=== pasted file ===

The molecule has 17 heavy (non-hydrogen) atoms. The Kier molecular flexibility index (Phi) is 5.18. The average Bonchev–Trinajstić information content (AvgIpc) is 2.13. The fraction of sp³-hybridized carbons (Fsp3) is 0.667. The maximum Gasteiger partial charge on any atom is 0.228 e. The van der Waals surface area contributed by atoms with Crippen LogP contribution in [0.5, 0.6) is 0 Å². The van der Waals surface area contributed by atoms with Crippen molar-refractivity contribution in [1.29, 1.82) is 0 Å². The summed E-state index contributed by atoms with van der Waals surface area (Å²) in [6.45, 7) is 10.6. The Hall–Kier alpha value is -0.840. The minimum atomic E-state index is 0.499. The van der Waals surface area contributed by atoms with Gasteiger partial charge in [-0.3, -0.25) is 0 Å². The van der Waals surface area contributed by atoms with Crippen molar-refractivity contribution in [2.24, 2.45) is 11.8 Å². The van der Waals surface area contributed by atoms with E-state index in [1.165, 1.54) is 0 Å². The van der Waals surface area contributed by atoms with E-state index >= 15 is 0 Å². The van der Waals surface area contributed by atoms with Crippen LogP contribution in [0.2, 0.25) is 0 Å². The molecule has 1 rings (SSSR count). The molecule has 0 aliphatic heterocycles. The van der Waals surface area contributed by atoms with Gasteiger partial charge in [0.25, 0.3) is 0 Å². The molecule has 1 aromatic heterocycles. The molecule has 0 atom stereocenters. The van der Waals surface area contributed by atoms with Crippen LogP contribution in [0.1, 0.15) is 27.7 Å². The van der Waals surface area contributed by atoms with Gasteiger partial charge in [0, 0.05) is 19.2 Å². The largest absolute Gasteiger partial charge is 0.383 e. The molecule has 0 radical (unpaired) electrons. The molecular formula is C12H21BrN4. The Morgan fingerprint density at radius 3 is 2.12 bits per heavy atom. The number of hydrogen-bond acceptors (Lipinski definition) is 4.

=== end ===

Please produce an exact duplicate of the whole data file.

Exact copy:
The molecule has 17 heavy (non-hydrogen) atoms. The Kier molecular flexibility index (Phi) is 5.18. The average Bonchev–Trinajstić information content (AvgIpc) is 2.13. The fraction of sp³-hybridized carbons (Fsp3) is 0.667. The maximum Gasteiger partial charge on any atom is 0.228 e. The van der Waals surface area contributed by atoms with Crippen LogP contribution in [0.5, 0.6) is 0 Å². The van der Waals surface area contributed by atoms with Crippen molar-refractivity contribution in [1.29, 1.82) is 0 Å². The summed E-state index contributed by atoms with van der Waals surface area (Å²) in [6.45, 7) is 10.6. The Hall–Kier alpha value is -0.840. The minimum atomic E-state index is 0.499. The van der Waals surface area contributed by atoms with Gasteiger partial charge in [-0.3, -0.25) is 0 Å². The van der Waals surface area contributed by atoms with Crippen molar-refractivity contribution in [2.24, 2.45) is 11.8 Å². The van der Waals surface area contributed by atoms with E-state index in [1.165, 1.54) is 0 Å². The van der Waals surface area contributed by atoms with E-state index >= 15 is 0 Å². The van der Waals surface area contributed by atoms with Crippen LogP contribution in [0.2, 0.25) is 0 Å². The molecule has 1 rings (SSSR count). The molecule has 0 aliphatic heterocycles. The van der Waals surface area contributed by atoms with Gasteiger partial charge in [0.25, 0.3) is 0 Å². The molecule has 1 aromatic heterocycles. The molecule has 0 atom stereocenters. The van der Waals surface area contributed by atoms with Crippen LogP contribution in [0.1, 0.15) is 27.7 Å². The van der Waals surface area contributed by atoms with Gasteiger partial charge in [0, 0.05) is 19.2 Å². The largest absolute Gasteiger partial charge is 0.383 e. The molecule has 0 radical (unpaired) electrons. The molecular formula is C12H21BrN4. The Morgan fingerprint density at radius 3 is 2.12 bits per heavy atom. The number of hydrogen-bond acceptors (Lipinski definition) is 4.